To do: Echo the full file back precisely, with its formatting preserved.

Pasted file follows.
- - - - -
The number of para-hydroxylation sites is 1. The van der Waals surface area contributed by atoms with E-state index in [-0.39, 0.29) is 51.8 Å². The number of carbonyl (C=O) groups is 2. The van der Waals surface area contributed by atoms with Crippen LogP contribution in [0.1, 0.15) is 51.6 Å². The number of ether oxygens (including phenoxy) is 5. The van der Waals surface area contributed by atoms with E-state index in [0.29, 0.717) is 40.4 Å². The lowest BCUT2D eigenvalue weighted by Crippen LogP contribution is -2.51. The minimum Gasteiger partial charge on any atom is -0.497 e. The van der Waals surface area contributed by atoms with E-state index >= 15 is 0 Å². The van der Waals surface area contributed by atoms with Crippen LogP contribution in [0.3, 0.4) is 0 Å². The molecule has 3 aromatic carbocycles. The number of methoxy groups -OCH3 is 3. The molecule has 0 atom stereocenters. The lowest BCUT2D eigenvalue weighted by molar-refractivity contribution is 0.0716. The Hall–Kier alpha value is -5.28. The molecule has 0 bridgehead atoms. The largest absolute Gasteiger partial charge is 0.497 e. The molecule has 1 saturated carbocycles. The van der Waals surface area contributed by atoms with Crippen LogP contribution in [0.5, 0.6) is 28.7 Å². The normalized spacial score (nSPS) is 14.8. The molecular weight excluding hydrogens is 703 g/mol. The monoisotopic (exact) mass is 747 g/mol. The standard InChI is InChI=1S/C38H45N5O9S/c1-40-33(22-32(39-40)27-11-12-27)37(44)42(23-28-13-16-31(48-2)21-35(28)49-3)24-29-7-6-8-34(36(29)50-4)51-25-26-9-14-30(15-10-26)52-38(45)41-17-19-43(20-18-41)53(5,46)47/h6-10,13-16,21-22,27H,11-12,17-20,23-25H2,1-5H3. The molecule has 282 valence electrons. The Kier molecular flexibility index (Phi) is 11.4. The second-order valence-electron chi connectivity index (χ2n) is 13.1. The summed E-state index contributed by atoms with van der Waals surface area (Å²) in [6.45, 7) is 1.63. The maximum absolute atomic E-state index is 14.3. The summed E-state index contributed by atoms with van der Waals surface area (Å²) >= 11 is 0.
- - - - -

The number of para-hydroxylation sites is 1. The van der Waals surface area contributed by atoms with E-state index in [-0.39, 0.29) is 51.8 Å². The number of carbonyl (C=O) groups is 2. The van der Waals surface area contributed by atoms with Crippen LogP contribution in [0.1, 0.15) is 51.6 Å². The number of ether oxygens (including phenoxy) is 5. The van der Waals surface area contributed by atoms with E-state index in [0.29, 0.717) is 40.4 Å². The lowest BCUT2D eigenvalue weighted by Crippen LogP contribution is -2.51. The minimum Gasteiger partial charge on any atom is -0.497 e. The van der Waals surface area contributed by atoms with E-state index >= 15 is 0 Å². The van der Waals surface area contributed by atoms with Crippen LogP contribution in [0.3, 0.4) is 0 Å². The molecule has 3 aromatic carbocycles. The number of methoxy groups -OCH3 is 3. The molecule has 0 atom stereocenters. The lowest BCUT2D eigenvalue weighted by molar-refractivity contribution is 0.0716. The Hall–Kier alpha value is -5.28. The molecule has 0 bridgehead atoms. The largest absolute Gasteiger partial charge is 0.497 e. The molecule has 1 saturated carbocycles. The van der Waals surface area contributed by atoms with Crippen LogP contribution in [0.5, 0.6) is 28.7 Å². The normalized spacial score (nSPS) is 14.8. The molecular weight excluding hydrogens is 703 g/mol. The monoisotopic (exact) mass is 747 g/mol. The standard InChI is InChI=1S/C38H45N5O9S/c1-40-33(22-32(39-40)27-11-12-27)37(44)42(23-28-13-16-31(48-2)21-35(28)49-3)24-29-7-6-8-34(36(29)50-4)51-25-26-9-14-30(15-10-26)52-38(45)41-17-19-43(20-18-41)53(5,46)47/h6-10,13-16,21-22,27H,11-12,17-20,23-25H2,1-5H3. The molecule has 282 valence electrons. The Kier molecular flexibility index (Phi) is 11.4. The second-order valence-electron chi connectivity index (χ2n) is 13.1. The summed E-state index contributed by atoms with van der Waals surface area (Å²) in [6.45, 7) is 1.63. The maximum absolute atomic E-state index is 14.3. The summed E-state index contributed by atoms with van der Waals surface area (Å²) >= 11 is 0.